The Coast Salish Knitters and the Cowichan Sweater: An Event of National Historic Significance

Marianne P. Stopp

Abstract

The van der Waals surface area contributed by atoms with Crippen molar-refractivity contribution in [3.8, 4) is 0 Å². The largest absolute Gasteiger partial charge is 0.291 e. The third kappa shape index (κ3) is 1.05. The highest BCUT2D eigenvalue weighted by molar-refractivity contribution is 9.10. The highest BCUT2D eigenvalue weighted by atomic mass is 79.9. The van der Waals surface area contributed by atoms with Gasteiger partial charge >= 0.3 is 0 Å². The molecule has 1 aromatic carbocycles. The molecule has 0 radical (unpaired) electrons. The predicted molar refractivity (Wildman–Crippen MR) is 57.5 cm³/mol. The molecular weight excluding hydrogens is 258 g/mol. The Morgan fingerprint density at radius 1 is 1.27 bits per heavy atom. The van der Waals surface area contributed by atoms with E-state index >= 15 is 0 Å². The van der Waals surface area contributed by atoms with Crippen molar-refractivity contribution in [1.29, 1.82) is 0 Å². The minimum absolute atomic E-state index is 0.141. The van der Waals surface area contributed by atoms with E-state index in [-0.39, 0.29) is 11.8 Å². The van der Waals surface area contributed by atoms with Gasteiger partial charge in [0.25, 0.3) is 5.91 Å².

Long before the arrival of Europeans, the Coast Salish First Nations of southwestern Vancouver Island turned mountain goat wool, dog hair and plant fibres into woven textiles of great value among the peoples of the Pacific Northwest. Around 1860, Coast Salish women in the Cowichan Valley were introduced to European two-needle and multiple-needle knitting and began to produce what came to be known as the Cowichan sweater. Preparation combined ancient fibre processing and spinning techniques with European knitting to produce a high-quality, iconic garment. Profit margins for the knitters were minimal, but knitting provided an economic foothold in a new and challenging market-based economy. In 2011, the Government of Canada designated the Coast Salish Knitters and the Cowichan Sweater as an event of national historic significance on the advice of the Historic Sites and Monuments Board of Canada.

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